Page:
Monday, September 30, 2013

504 Plan for Food Allergies: Crafting Your Food Allergy Worries Into a Plan

Turning Your Food Allergy Worries Into a Helpful Plan

504 Plan Food allergies School

Disclaimer: I am not a legal professional, this is intended to be informational only, and not as legal advice. Any information given is solely intended for informational purposes, and is based only on my experiences in obtaining a 504 plan for my child.  Please seek legal council for advice if needed. 

Preparing for a highly allergic child to start school is similar in many ways to preparing for a non food allergic child allergic to begin their schooling. You want the best for them in every way. You hope that they have a great teacher, and maybe worry that the teacher's style will be too strict, or too lenient. You may worry about them making friends, and hope that they are accepted and liked by their peers. Will they have friends to eat lunch with in the massive ocean of noise that is the cafeteria? Will they have a buddy at recess to share laughter, and play with?  Will they pay attention in class, and thrive academically? 

On top of the usual worries, a parent of a food allergic child may also worry about a few more things:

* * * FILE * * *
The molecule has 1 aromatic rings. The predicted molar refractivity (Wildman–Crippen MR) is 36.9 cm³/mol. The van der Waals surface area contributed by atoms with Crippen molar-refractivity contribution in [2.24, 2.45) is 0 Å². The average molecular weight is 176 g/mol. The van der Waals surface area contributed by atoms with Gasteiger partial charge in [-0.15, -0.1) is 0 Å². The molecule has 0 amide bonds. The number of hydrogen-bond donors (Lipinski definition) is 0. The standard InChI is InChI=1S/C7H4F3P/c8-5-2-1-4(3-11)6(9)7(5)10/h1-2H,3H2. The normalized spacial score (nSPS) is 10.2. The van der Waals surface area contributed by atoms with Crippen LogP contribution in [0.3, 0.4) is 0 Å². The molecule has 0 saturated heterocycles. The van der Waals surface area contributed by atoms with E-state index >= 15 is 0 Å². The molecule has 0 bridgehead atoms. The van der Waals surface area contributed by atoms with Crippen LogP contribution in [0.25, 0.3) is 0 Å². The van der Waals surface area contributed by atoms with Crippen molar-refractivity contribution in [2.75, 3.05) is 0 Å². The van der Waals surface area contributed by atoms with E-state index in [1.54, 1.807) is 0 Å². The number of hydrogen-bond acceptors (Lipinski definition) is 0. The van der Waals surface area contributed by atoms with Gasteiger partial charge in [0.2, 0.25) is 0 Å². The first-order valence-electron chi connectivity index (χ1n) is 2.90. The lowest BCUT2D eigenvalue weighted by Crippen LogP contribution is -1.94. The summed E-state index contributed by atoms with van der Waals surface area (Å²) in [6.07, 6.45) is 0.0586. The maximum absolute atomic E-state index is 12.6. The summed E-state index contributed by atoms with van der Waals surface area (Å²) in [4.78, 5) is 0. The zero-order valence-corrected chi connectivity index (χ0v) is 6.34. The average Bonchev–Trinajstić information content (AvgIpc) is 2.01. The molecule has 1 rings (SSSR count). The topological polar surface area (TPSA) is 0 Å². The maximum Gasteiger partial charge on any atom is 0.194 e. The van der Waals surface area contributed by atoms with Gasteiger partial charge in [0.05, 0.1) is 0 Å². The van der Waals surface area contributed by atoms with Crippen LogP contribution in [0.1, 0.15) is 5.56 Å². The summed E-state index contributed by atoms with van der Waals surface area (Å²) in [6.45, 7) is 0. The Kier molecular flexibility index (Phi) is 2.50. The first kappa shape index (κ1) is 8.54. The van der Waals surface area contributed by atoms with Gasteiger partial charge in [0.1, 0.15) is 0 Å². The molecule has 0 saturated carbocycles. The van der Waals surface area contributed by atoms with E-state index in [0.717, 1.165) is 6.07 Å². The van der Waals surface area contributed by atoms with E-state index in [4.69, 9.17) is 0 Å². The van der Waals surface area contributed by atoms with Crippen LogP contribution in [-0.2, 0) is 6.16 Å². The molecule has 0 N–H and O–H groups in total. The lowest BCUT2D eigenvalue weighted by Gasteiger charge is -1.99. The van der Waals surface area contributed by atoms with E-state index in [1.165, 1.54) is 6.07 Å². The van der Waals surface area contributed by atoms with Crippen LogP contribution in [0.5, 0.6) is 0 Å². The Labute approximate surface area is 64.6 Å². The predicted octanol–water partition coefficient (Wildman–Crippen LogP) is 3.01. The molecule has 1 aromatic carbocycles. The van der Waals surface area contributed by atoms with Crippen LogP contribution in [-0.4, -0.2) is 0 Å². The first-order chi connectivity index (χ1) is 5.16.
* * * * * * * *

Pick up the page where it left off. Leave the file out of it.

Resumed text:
Can my child ride the school bus?
Will the bus driver allow food to be eaten on the bus?
Has he/she been trained to recognize signs of anaphylaxis and administer the Auvi-Q or Epipen if needed?
Is my child allowed to have their Epipen on the school bus?  
Do they need to ride a special bus, or have an aide ride with them?
Breakfast/Before School Care: 
Do they serve breakfast at school? If so, do they serve my child's allergen?
Do they wash hands after breakfast?
Who supervises the early morning crowd?
Is there a nurse available in case of an allergic reaction?
Will my child be included in all of the classroom lessons, games, incentives, birthday parties, and treats? 
Will the class holiday party be safe and inclusive?
Will my child remember not to eat any treats that are not from her safe treat box?
Will the teacher help remind her, and at the same time help her to feel included?
Will her classmates ridicule her for her differences, or be accepting of them? What books can be read, or materials used to teach classmates about food allergies?
Is my child ready to self carry her Epipen, or Auvi-Q and inhaler?
Will an Epipen or Auvi-Q be kept in the classroom as well as the nurses office?
Are food free birthday treats an option? 
Can my child eat the school lunch?
Will my child have a safe place to eat?  
Can she sit at the regular lunch table?
Should they sit at an allergen free table? A cleaned dedicated spot at the regular table?